Kiir meets Ndayishimiye, agree on key points for EAC peace

Kiir meets Ndayishimiye, agree on key points for EAC peace

President Salva Kiir continued his trip to the East African Community member states, landing in Burundi for peace talks with his counterpart, Evariste Ndayishimye, who handed over the chairmanship of the bloc to him.

According to the statement obtained from the Presidential Press Unit on Friday, Kiir landed in the Burundian capital, Bujumbura, and was received by Burundi’s Minister of EAC Affairs, Ezekiel Nibigira.

“President Kiir, in his capacity as the Chairperson of the bloc, is holding dialogues with leaders amid escalating tensions in the region,” PPU noted.

By yesterday evening, Kiir and Ndayishimye had held talks and issued a joint communiqué on the action points of their discussion.

According to the communique, the two leaders observed that peace and security were vital for the community’s quest for socio-economic and political goals.

They underscored the importance of adhering to the previous agreements as had been discussed in Nairobi, Kenya, and Luanda, Zambia, to deal with the regional tension, particularly between Rwanda and the Democratic Republic of the Congo.

“Their excellencies reaffirmed their commitment to the EAC-led Nairobi process and underscored the need for expeditious complementary implementation with Luanda process to avert the deterioration of security in eastern Democratic Republic of Congo (DRC) which risks spillover into neighbouring partner states,” the communique read partly.

They also agreed that Burundi and Rwanda need to embark on the previous dialogue as long-term coexisting sister countries and ensure that they find a long-lasting solution to ease tension.

Their excellencies reaffirmed their commitment to the EAC-led Nairobi process and underscored the need for expeditious complementary implementation with the Luanda process to avert the deterioration of security in the eastern Democratic Republic of Congo (DRC) which risks spillover into neighbouring partner states.

“This will energise the implementation of the EAC integration imperatives that include free movement of persons, goods and services,” they noted.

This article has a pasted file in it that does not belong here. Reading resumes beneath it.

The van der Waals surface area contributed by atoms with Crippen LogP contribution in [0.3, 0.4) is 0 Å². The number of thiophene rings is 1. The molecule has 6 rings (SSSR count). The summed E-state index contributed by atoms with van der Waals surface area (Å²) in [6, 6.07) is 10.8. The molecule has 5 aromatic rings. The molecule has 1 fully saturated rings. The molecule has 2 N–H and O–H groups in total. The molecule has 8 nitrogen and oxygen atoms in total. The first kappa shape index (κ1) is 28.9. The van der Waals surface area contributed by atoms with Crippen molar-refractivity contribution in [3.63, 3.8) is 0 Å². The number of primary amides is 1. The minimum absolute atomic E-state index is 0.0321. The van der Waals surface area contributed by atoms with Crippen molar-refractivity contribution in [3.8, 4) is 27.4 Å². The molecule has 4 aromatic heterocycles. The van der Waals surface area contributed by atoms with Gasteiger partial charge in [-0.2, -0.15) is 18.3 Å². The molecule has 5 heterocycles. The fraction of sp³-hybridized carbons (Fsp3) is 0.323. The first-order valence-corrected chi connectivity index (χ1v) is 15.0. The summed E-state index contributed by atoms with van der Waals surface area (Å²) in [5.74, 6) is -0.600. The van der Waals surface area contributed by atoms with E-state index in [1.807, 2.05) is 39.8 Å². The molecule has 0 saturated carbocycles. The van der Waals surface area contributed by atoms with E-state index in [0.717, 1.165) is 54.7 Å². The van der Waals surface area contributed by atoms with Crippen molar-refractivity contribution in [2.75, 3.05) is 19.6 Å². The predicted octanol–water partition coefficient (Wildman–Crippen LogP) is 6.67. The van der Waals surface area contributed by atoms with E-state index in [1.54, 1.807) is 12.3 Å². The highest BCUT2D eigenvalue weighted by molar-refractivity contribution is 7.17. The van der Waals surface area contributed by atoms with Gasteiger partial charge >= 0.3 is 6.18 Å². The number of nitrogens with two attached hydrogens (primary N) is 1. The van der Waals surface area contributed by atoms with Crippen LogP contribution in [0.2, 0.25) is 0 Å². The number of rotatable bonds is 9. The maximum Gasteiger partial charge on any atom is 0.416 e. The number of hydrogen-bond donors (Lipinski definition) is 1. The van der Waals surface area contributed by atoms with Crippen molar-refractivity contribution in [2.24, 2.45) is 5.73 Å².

The Nairobi Process stipulated total ceasefire in the region, the repatriation of foreign militaries and called on local armed groups to observe the Disarmament, Demobilization, Community Recovery and Stabilization Programme. It also authorised the deployment of the regional force in the DRC to fight the M23.

On the other hand, the Luanda Process reinforced the implementation of the Nairobi one, calling for the withdrawal of the M23—a rebel group operating in the eastern DRC—and other armed groups.

On Thursday evening, Kiir held talks with Kagame, and the Secretary-General of the EAC, Dr. Peter Mathuki, addressed the media over the meeting, insinuating that it was a success.

“President Kiir discussed ways of strengthening intra-partner state relations within East Africa, besides peace and security situations within the region, particularly in the Democratic Republic of Congo,” the PPU stated, about Mathuki’s account.

It added, “The Head of State will proceed to the Burundian capital, Bujumbura, to meet President Evariste Ndayishimiye before making a final leg of the visit to DR Congo, where he will hold similar discussions with President Felix Tshisekedi.”

More responsibility

Besides the growing need to champion the mediation in Sudan and put an end to a nine-month-long war, President Kiir’s attention is equally required on the eastern side of the continent after being handed over the leadership of the bloc.

President Kiir assumed leadership in the wake of diplomatic conflicts among member states, notably between the DRC and Rwanda and, lately, Rwanda and Burundi.

Early this year, the Kigali government claimed that Bujumbura had decided to shut down its border weeks after it accused Rwanda of backing some rebels.

Burundi’s President Ndayishimiye accused Rwanda of hosting and training the Red Tabara rebel group, which claimed responsibility for an attack near Burundi’s western border with the Democratic Republic of the Congo (DRC). Rwanda has rejected his allegations.

DRC is also blaming Rwanda for backing the rebel group in M23. But Kigali has denied these claims.

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